Sermon Discussion – John 3:9-21

Hey discussion leaders, I hope this provides some helpful questions as you revisit this last week’s sermon with your Life Group or family!
Teaching goal:

God’s display of love in John 3:16 magnifies the glory and worth of God above all else, and this is very good for us.

Application goal:

That people would have a greater sense of peace because they know their acceptance before God depends on his work and not on our own.


What is your favorite movie/story that is about love? What is it about that movie/story that you enjoy so much?


What is the greatest gesture you’ve ever made in order to show love (or appreciation) for someone else?

Read John 3:9-21


Intro Questions:

(Note: if you didn’t do the study last week, here would be a good place to recap John 2:23-3:8 and Jesus’ teaching on being born again)

John 3:16 is probably the most well known verse in the entire Bible. Why do you think that is?

Why do you think that people don’t really know John 3:19 as well as John 3:16, they’re only 3 verses apart?

(This is the main question we’ll answer throughout the study, but give it to people so they can start chewing on it): What do you think people will misunderstand if they read John 3:16 without reading John 3:17-21?


Looking at the Text:

The passage starts out with Nicodemus still confused about what it means to be born again. Is there anyone in your study who is still confused as well? It’s ok if they are, Nicodemus was a religious professional and he still didn’t quite grasp it. Why do you think he was still confused?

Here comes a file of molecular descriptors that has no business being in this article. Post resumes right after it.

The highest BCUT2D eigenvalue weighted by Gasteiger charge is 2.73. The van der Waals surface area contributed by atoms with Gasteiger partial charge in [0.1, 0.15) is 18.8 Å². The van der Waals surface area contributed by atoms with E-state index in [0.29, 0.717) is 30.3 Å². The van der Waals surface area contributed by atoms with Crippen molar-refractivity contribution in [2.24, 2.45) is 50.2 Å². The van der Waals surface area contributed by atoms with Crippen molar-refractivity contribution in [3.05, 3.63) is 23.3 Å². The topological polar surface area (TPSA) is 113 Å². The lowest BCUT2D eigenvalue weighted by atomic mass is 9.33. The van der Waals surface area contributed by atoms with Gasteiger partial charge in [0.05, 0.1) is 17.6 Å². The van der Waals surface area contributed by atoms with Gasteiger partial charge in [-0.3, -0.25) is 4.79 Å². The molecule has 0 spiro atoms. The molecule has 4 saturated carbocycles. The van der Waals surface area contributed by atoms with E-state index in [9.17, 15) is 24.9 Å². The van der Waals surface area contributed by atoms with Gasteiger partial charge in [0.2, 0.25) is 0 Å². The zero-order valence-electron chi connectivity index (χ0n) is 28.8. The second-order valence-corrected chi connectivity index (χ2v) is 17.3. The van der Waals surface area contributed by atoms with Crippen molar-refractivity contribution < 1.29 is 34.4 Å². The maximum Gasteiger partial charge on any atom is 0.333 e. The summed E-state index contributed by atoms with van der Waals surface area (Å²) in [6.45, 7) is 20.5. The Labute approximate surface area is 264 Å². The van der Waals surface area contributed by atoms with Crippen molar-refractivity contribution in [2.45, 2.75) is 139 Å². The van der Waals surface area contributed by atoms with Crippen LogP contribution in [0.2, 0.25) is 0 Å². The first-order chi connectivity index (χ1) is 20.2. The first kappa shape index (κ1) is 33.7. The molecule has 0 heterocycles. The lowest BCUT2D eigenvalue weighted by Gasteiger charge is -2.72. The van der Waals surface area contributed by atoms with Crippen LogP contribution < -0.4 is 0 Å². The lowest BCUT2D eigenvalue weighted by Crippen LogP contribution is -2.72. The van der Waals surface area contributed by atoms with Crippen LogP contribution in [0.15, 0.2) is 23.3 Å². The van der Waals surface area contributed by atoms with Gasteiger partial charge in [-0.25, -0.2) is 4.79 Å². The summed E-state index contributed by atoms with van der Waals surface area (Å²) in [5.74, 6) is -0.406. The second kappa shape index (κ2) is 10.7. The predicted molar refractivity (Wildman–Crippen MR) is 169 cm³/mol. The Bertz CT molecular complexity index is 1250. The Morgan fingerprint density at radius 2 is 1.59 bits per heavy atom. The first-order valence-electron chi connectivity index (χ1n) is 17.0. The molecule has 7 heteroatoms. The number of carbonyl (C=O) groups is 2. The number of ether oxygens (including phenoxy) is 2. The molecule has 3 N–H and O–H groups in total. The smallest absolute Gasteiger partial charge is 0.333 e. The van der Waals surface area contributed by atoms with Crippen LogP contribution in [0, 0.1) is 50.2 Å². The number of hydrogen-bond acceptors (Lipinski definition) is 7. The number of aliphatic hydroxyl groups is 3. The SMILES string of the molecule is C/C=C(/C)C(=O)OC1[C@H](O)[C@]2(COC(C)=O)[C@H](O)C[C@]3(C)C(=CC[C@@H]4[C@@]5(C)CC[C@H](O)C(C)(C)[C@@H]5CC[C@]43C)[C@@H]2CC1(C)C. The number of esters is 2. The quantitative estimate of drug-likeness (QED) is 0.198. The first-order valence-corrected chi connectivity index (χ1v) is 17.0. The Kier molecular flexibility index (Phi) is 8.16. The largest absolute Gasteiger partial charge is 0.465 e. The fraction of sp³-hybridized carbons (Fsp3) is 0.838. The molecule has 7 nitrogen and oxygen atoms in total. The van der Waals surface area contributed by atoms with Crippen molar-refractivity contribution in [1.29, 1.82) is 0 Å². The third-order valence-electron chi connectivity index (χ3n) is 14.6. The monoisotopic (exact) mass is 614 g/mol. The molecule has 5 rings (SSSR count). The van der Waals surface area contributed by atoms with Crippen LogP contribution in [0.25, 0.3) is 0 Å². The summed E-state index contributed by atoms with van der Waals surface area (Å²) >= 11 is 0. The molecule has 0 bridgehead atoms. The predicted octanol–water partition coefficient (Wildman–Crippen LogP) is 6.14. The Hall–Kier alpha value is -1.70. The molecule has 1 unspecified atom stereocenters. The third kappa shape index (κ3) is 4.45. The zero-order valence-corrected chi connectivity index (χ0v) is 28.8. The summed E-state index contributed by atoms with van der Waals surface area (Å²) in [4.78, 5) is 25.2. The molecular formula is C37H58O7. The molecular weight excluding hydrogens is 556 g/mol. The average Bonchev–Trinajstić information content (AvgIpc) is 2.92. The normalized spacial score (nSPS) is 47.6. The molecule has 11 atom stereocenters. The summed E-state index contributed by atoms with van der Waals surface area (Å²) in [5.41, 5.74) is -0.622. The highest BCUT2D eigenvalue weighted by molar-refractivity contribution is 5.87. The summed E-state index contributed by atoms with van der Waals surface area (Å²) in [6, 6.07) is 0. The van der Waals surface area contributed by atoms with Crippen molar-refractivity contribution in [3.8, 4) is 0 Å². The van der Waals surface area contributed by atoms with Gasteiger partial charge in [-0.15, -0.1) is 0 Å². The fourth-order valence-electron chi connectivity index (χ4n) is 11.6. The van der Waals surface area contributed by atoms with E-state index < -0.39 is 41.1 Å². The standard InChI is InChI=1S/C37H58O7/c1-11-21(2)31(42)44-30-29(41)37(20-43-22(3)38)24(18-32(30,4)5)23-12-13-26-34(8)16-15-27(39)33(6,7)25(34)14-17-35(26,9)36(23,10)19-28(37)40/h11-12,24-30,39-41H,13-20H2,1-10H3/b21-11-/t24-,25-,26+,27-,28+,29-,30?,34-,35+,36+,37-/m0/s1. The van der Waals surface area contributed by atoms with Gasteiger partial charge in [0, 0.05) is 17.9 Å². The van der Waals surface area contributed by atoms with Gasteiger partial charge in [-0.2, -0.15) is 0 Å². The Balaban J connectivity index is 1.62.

What is Jesus’ response to his confusion?

  • Answer: a rebuke. “Are you the teacher of Israel and yet you do not understand these things?”
  • And an Old Testament example (John 3:14-15)


Interpreting the Text:

Read Numbers 21:4-9

What is the problem the people in Numbers 21 are facing? (Fiery serpents and death). How are they saved from the serpents bite? (Looking to the bronze serpent). What is the result of looking to the bronze serpent? (Life)

Why do you think Jesus turns to this story while he’s talking to Nicodemus? How in the world does this help us understand what Jesus is going to do on the cross?

  • Depending on how much your group feels like talking, this may require some explanation. You gain life by looking at the bronze snake. You gain eternal life by believing in (looking to) Jesus. The serpent being lifted up was a sign of the people’s rebellion and their punishment. Likewise, when Jesus is lifted up on the cross (see John 12:32-33), it is a sign of our rebellion and punishment. On the cross, Jesus became sin for us (1 Corinthians 5:21), he became a curse and punishment for us (Galatians 3:13). In a sense, Jesus became a snake so that we could be welcomed back into the presence of God.
  • If you like preaching gospel to your group, let it rip.

Read John 3:16

This verse starts with the word “For,” meaning that it is explaining what came before it (the story of the serpents). How does understanding the story in Numbers 21 begin to help us understand the love of God in 3:16-21?